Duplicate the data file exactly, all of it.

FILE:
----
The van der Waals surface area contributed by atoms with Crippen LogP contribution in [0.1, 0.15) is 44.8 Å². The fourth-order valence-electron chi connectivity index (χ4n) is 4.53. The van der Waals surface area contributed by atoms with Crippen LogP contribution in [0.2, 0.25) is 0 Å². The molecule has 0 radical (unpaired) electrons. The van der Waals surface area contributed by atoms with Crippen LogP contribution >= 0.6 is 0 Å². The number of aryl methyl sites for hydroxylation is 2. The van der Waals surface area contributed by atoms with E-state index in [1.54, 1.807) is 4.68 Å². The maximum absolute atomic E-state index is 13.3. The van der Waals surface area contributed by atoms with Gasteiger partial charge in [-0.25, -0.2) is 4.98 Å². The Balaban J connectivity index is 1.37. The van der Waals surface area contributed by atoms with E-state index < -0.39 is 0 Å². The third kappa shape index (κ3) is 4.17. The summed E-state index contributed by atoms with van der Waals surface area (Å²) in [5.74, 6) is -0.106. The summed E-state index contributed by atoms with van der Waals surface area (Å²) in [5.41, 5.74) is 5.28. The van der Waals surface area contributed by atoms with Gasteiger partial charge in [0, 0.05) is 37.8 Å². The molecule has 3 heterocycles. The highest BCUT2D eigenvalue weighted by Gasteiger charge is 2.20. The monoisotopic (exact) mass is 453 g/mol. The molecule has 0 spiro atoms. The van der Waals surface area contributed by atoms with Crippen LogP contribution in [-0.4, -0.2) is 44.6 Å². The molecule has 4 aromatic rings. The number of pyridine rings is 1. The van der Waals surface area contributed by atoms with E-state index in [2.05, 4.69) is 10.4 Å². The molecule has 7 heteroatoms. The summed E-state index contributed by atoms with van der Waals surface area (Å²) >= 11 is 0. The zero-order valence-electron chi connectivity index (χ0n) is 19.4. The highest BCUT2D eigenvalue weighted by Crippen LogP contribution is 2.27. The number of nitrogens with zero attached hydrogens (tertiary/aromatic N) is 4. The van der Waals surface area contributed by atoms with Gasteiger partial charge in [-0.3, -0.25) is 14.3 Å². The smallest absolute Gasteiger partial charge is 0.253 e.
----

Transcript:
The van der Waals surface area contributed by atoms with Crippen LogP contribution in [0.1, 0.15) is 44.8 Å². The fourth-order valence-electron chi connectivity index (χ4n) is 4.53. The van der Waals surface area contributed by atoms with Crippen LogP contribution in [0.2, 0.25) is 0 Å². The molecule has 0 radical (unpaired) electrons. The van der Waals surface area contributed by atoms with Crippen LogP contribution >= 0.6 is 0 Å². The number of aryl methyl sites for hydroxylation is 2. The van der Waals surface area contributed by atoms with E-state index in [1.54, 1.807) is 4.68 Å². The maximum absolute atomic E-state index is 13.3. The van der Waals surface area contributed by atoms with Gasteiger partial charge in [-0.25, -0.2) is 4.98 Å². The Balaban J connectivity index is 1.37. The van der Waals surface area contributed by atoms with E-state index < -0.39 is 0 Å². The third kappa shape index (κ3) is 4.17. The summed E-state index contributed by atoms with van der Waals surface area (Å²) in [5.74, 6) is -0.106. The summed E-state index contributed by atoms with van der Waals surface area (Å²) in [5.41, 5.74) is 5.28. The van der Waals surface area contributed by atoms with Gasteiger partial charge in [0, 0.05) is 37.8 Å². The molecule has 3 heterocycles. The highest BCUT2D eigenvalue weighted by Gasteiger charge is 2.20. The monoisotopic (exact) mass is 453 g/mol. The molecule has 0 spiro atoms. The van der Waals surface area contributed by atoms with Crippen LogP contribution in [-0.4, -0.2) is 44.6 Å². The molecule has 4 aromatic rings. The number of pyridine rings is 1. The van der Waals surface area contributed by atoms with E-state index in [2.05, 4.69) is 10.4 Å². The molecule has 7 heteroatoms. The summed E-state index contributed by atoms with van der Waals surface area (Å²) >= 11 is 0. The zero-order valence-electron chi connectivity index (χ0n) is 19.4. The highest BCUT2D eigenvalue weighted by Crippen LogP contribution is 2.27. The number of nitrogens with zero attached hydrogens (tertiary/aromatic N) is 4. The van der Waals surface area contributed by atoms with Gasteiger partial charge in [-0.3, -0.25) is 14.3 Å². The smallest absolute Gasteiger partial charge is 0.253 e.